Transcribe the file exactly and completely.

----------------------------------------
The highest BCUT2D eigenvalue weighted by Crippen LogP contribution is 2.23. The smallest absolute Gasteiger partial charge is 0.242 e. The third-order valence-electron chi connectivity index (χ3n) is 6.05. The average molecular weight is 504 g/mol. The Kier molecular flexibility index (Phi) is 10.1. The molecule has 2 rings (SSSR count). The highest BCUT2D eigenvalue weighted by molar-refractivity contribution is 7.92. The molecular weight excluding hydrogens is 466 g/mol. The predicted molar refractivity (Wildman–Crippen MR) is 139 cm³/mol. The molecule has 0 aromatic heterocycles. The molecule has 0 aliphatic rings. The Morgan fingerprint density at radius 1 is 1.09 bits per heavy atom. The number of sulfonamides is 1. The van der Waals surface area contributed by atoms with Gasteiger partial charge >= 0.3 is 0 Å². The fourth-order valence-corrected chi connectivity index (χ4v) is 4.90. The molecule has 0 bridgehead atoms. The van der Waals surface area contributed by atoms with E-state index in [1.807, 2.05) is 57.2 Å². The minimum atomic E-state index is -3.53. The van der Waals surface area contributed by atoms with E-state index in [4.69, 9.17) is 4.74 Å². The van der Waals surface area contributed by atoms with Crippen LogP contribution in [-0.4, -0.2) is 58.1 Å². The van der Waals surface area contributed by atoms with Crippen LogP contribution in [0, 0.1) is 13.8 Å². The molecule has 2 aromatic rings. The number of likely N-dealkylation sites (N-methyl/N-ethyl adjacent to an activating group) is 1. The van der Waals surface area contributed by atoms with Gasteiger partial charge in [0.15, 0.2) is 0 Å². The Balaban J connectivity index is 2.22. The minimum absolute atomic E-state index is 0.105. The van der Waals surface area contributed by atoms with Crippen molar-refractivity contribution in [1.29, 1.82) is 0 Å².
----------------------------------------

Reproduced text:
The highest BCUT2D eigenvalue weighted by Crippen LogP contribution is 2.23. The smallest absolute Gasteiger partial charge is 0.242 e. The third-order valence-electron chi connectivity index (χ3n) is 6.05. The average molecular weight is 504 g/mol. The Kier molecular flexibility index (Phi) is 10.1. The molecule has 2 rings (SSSR count). The highest BCUT2D eigenvalue weighted by molar-refractivity contribution is 7.92. The molecular weight excluding hydrogens is 466 g/mol. The predicted molar refractivity (Wildman–Crippen MR) is 139 cm³/mol. The molecule has 0 aromatic heterocycles. The molecule has 0 aliphatic rings. The Morgan fingerprint density at radius 1 is 1.09 bits per heavy atom. The number of sulfonamides is 1. The van der Waals surface area contributed by atoms with Gasteiger partial charge >= 0.3 is 0 Å². The fourth-order valence-corrected chi connectivity index (χ4v) is 4.90. The molecule has 0 bridgehead atoms. The van der Waals surface area contributed by atoms with E-state index in [1.807, 2.05) is 57.2 Å². The minimum atomic E-state index is -3.53. The van der Waals surface area contributed by atoms with E-state index in [4.69, 9.17) is 4.74 Å². The van der Waals surface area contributed by atoms with Crippen LogP contribution in [-0.4, -0.2) is 58.1 Å². The van der Waals surface area contributed by atoms with Crippen LogP contribution in [0, 0.1) is 13.8 Å². The molecule has 2 aromatic rings. The number of likely N-dealkylation sites (N-methyl/N-ethyl adjacent to an activating group) is 1. The van der Waals surface area contributed by atoms with Gasteiger partial charge in [0.15, 0.2) is 0 Å². The Balaban J connectivity index is 2.22. The minimum absolute atomic E-state index is 0.105. The van der Waals surface area contributed by atoms with Crippen molar-refractivity contribution in [1.29, 1.82) is 0 Å².